Barnham Court (also known as Barnham House)5308

Littlehampton, England, West Sussex, Arun

Brief Description

The house was built around 1640, with associated gardens. There is an orchard, garden and warren to the south-east of the house. There is also a large marl pit and further orchard. A path linking the house to the nearby church is still extant today. A small formal garden with criss-crossing paths was laid out behind the building in the 19th century. Tall hedges of box and yew survived in 1916 but most had gone by 1992.

History

The medieval manor house mentioned from 1253 appears to have stood on the site of the present Barnham Court or in the close to the east of it. In 1337 it had a dovecot and two gardens.

Features
  • Pond
  • Description: A pond north-west of the house was extended southwards in the 1970s to surround a high island approached by a bridge from the east.
  • House (featured building)
  • Description: The house is a red brick mansion built in the time of the Stuarts. Its pillasters, window surrounds and shaped gables are very like Kew Palace in Surrey, Albourne Place and Ford Place. Pevsner considers it the best of its date in the county.
  • Earliest Date:
  • Latest Date:
Orchard, Rabbit Warren
Authorities

Civil Parish

  • Barnham
History

Detailed History

The medieval manor house mentioned from 1253 appears to have stood on the site of the present Barnham Court or in the close to the east of it. In 1337 it had a dovecot and two gardens.

The present Gentry's house dates from around 1640. The house is a red brick mansion built in the time of the Stuarts. Its pillasters, window surrounds and shaped gables are very like Kew Palace in Surrey, Albourne Place and Ford Place. The manor being owned elsewhere, the builder would have been a lessee, possibly with City of London connections (Hudson). Pevsner considers it the best of its date in the county.

The house was probably built for a rich merchant in the style known as Artisan Mannerism. Although often part of a working farm, the house has been a gentleman's residence, the style and calibre of the building setting it apart from a farmer's dwelling. The interior was re-modelled in the early-19th-century and the 17th-century servants' wing was extended upwards in a matching style.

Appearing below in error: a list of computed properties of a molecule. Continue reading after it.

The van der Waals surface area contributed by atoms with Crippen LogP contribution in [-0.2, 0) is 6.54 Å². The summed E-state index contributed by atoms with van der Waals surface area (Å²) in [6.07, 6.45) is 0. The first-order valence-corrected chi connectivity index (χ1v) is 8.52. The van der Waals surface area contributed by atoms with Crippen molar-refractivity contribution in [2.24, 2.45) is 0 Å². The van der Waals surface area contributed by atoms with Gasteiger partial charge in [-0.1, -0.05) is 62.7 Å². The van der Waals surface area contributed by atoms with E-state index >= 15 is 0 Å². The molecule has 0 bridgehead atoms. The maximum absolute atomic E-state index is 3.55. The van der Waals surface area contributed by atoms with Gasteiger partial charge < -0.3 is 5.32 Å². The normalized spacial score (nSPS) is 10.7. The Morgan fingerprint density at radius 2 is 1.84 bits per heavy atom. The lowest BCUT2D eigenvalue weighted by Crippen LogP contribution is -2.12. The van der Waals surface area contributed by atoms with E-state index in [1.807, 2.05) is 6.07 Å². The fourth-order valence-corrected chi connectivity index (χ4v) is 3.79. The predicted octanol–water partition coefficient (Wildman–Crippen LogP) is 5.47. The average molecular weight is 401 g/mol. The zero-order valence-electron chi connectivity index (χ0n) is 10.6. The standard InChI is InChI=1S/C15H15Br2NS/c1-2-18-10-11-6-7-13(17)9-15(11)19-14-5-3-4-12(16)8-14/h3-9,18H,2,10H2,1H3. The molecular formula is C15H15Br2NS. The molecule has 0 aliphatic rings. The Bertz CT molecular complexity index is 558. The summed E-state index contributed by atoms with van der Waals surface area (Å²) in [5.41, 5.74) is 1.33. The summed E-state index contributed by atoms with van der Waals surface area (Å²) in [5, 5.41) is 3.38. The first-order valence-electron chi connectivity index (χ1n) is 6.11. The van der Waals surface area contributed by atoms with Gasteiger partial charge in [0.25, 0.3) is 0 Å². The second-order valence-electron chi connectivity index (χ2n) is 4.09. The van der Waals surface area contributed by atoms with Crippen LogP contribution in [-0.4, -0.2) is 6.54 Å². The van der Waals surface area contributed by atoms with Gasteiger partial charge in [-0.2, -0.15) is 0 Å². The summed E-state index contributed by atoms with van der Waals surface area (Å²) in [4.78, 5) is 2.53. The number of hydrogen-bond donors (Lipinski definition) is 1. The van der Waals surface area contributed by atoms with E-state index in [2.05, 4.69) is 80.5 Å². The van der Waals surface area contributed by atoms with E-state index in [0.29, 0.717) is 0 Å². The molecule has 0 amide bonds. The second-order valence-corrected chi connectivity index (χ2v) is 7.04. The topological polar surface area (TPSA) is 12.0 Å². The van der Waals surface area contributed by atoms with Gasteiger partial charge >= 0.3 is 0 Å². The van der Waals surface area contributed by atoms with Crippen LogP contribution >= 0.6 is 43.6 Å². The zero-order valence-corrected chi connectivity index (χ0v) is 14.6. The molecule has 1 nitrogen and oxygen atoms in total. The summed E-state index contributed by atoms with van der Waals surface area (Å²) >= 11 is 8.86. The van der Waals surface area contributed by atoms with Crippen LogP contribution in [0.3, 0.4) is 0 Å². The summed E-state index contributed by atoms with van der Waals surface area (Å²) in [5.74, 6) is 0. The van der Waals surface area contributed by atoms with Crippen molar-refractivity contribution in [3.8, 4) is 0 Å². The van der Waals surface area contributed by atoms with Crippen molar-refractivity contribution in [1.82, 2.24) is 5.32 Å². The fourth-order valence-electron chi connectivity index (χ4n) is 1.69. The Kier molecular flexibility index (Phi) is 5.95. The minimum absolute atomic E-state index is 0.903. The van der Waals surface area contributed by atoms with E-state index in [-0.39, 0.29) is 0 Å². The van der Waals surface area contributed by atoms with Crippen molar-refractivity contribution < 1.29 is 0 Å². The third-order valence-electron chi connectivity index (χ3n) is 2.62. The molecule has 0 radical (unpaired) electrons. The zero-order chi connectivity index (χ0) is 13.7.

In 1670, the house was assessed as having 12 hearths. When the manor demesne was sold to Reverend Thomas Musgrave, it consisted of 201 acres. In 1756 Barnham House, as it was then known, was owned by John Page of Watergate, MP for Chichester. By 1779, it was owned by George White Thomas, MP of Yapton and Watergate and was still in his possession in 1835. The 1849 Tithe Map and Apportionment for Barnham shows the ownership to be with Charles Crosbie and occupied by Richard Cosens. By 1859 the owner was Richard Cosens whose family had leased it since 1756 or earlier.

In 1762 an avenue of limes ran north-eastwards from the entrance front of the house.

There is an orchard, garden and warren to the south-east of the house. There is also a large marl pit and further orchard. A path linking the house to the nearby church is still extant today. The churchyard field to the north of the house, beyond the 1849 boundary was owned by the Duke of Richmond, together with the farm buildings, but now appears to have been absorbed into the grounds of Barnham Court.

A small formal garden with criss-crossing paths was laid out behind the building in the 19th century. Tall hedges of box and yew survived in 1916 but most had gone by 1992. By 1880, the garden was more formal, with an avenue from the house to the farm and a layout of paths to the west (main front) and north with a pond.

Land to the north of the house between the house and the Barnham brook, including the former marl pits was laid out as a wild garden in the late-1930s. A pond north-west of the house was extended southwards in the 1970s to surround a high island approached by a bridge from the east.

Passing through various ownerships, the estate belonged to a Mrs Kittow in the early-1930s. It was sold in 1934 to William Forse and it remained in the family until 1993.

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References

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